By BEN JOHNSON
Vernon Jones says he is due for a haircut. However, when he trims up the dark fuzz atop his head is up to him and his teammates.
“I don’t plan on cutting my hair until we win the first game,” the Northeastern State cornerback said. “That’s why it’s growing.”
Still far from an overgrown afro, Jones’ hair will have to at least wait until early September to be scaled down. But, he vows to avoid the clippers until NSU cracks the win column.
“I know it looks funny right now,” said Jones, who, along with the rest of the Riverhawks, will open up the 2013 campaign at Pittsburg State on Sept. 7.
“Everyone keeps telling me I need to cut it, but...”
Those plans on are hold.
First up on Jones’ to-do list is get back into shape after sitting out spring practice.
“I missed out on the running,” Jones said. “Now I’m just trying to work on my conditioning.”
The Jacksonville, Fla., native was forced into a sabbatical during the spring months because he lost a semester of athletic eligibility by playing basketball for one year in junior college at New Mexico Military Institute. And in order to play for the RiverHawks in 2013, Jones had to sit idly by while his teammates laced up and put the pads on in March and April.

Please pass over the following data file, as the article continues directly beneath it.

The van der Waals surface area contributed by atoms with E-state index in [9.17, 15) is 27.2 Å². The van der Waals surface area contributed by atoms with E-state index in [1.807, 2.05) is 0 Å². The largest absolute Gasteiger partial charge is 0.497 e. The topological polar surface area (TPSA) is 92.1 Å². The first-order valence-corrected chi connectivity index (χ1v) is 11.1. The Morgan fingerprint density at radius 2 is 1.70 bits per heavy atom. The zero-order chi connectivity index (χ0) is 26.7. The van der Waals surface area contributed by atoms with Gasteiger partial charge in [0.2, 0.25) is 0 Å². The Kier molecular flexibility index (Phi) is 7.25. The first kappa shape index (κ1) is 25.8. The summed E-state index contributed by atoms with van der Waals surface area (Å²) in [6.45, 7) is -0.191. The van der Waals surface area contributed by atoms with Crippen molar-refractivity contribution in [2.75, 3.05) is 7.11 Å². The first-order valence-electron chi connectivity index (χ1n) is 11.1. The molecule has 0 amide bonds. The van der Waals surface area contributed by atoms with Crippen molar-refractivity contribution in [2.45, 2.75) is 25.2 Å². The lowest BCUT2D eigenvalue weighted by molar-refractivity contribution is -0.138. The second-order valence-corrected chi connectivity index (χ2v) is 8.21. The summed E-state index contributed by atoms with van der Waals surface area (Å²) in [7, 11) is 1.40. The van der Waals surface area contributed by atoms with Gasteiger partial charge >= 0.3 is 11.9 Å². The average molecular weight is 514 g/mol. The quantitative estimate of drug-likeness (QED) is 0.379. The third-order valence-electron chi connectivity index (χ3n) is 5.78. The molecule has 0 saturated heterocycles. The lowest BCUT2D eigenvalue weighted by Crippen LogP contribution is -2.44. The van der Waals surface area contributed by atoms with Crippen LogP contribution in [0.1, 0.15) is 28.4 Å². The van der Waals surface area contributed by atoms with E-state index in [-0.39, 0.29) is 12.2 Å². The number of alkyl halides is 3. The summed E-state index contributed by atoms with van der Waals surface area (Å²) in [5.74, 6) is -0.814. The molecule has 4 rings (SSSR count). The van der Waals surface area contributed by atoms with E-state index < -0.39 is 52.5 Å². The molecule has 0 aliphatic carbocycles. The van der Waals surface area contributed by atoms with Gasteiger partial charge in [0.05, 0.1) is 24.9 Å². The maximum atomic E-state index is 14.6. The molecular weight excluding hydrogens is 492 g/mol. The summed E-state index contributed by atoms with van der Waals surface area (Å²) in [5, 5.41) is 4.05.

“I hate watching,” said Jones, who is 5-foot-11 and 170 pounds. “That’s like playing on the bench. So I just had to get back into football mode, that’s about it.”
That wasn’t much of a problem for Jones. He’s well-versed in college football by now.
During his junior season, Jones recorded five interceptions for the RiverHawks, which landed him in a tie for third in the Mid-America Intercollegiate Athletics Association category.
“As far as a coverage-type person, Vernon is probably the best in the MIAA,” NSU head coach Kenny Evans said. “He ended up as one of the leading guys, in terms of picking off balls. He probably had his hands on more balls that he could have picked off, too.”
Teaming up with Victor Johnson, Marquin Watts and Kyler Harris, Jones will be an integral part of a senior-laden secondary in 2014. It’s a unit that could allow NSU to mix things up elsewhere.
“How they all play in the secondary,” Evans said, “could allow us to get creative up front with a younger, less-experienced group.”
And when it comes to pass coverage, Evans knows he’s not going to have to worry about Jones’ proximity to his targeted wide receiver.
“He is always in the right position,” Evans said of Jones, who also ended up with 26 tackles, four tackles for loss, one sack and five pass break-ups last season.
“Vernon has great foot work and his coverage ability sets him apart from others.”
In addition to playing at “a thankless position, much like an offensive lineman,” as Evans put it, Jones will serve as the RiverHawks’ punt returner again in 2013. His return game is one area where he felt like he needed to get better prior to his senior year.
“I need to get a punt return for a touchdown,” Jones said. “Other than that, I just need to get stronger and faster.”
If he does, he can plan on cutting his curls sooner rather than later.